24 October 2010

I Need Someone to Translate Statisticianese

I'm researching for an article I'm writing and seeking an answer to whether pharmaceutical advertising leads to more pill distribution. From the amount of money they spend on it, it's pretty obvious that pharmaceutical firms believe it does, but I was was looking for empirical data (or at least someone explaining the empirical data in terms I can understand).  I found an article in an Indian news site and from Reuters talking about a new study out that reviewed a bunch of other studies and indicated that doctors "prescribe more expensively, less appropriately and more often" because of pharmaceutical advertising.  However, I was a little suspicious because no US news sites seemed to have picked this up and I prefer original sources anyway, so I looked up the study.

As best I can tell the article's conclusion is that it is a definite possibility that pharmaceutical advertising might perhaps have caused increased cost and decreased quality in prescriptions (maybe). There is "some evidence of increased costs and decreased quality of prescribing." So, I dug into the article itself, trying to find the basis of the two news reports and I think that this portion may be what they focused on (primarily I base this on Reuters talking about the same numbers as are found in this paragraph, albeit probably terribly misconstruing them):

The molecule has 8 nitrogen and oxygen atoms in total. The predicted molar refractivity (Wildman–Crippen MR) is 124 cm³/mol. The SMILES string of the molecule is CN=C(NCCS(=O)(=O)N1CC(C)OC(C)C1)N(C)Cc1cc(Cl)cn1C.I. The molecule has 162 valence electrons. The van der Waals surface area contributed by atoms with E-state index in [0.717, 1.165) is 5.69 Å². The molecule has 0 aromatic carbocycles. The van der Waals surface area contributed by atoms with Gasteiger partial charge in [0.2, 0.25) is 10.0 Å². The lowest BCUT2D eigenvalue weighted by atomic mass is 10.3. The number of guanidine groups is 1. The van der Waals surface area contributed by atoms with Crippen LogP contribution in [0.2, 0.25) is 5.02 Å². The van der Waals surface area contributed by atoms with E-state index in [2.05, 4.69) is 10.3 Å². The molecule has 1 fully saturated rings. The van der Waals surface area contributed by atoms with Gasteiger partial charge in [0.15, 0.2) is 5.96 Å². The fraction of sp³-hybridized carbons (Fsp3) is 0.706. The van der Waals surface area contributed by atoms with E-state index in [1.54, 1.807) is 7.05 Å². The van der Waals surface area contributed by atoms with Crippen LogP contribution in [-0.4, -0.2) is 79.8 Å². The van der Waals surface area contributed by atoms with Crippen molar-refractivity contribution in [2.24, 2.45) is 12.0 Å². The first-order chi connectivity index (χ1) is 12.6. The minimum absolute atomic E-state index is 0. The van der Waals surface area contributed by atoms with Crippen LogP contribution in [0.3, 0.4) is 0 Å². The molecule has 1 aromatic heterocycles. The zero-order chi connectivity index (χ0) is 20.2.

Of the 58 studies included in this review, 38 studies reported a single unit of analysis with 25 (66%) finding significant associations between exposure to information from pharmaceutical companies and the quality, frequency, and cost of prescribing and eight (21%) finding no associations. The remaining five (13%) had multiple measures and found significant associations on some measures but not on others. The 20 studies with more than one unit of analysis reported 49 units of analysis of which 21 (43%) found significant associations, 24 (49%) found no associations, and four (8%) found mixed results. The difference between the results of the single versus multiple unit of analysis studies is significant (p<0.05 Freeman-Halton extension of the Fisher exact test). This difference may have been caused by publication bias against publication of single unit of analysis studies when no association was found. We believe the pattern of results suggests that there was little or no reporting bias for the multiple unit of analysis studies. Because the multiple unit of analysis studies found no association more often than the single unit of analysis studies, multiple mentions of the former studies in our narrative synthesis will not exaggerate the frequency of findings of significant associations.
Okay, I need some translation for the following terms: "single unit of analysis", "multiple measures", and "multiple units of analysis." I have in my head what I think those mean, but shan't give my thoughts here because I'd rather have someone tell me fresh, rather than tip-toeing around any misunderstanding I might have.

As well, am I right in understanding that the authors applied their own perceptual, unsupported bias to deprecate the "single unit of analysis" results?

1 comment:

Windypundit said...

It looks like no one actually qualified has answered, so for whatever it's worth...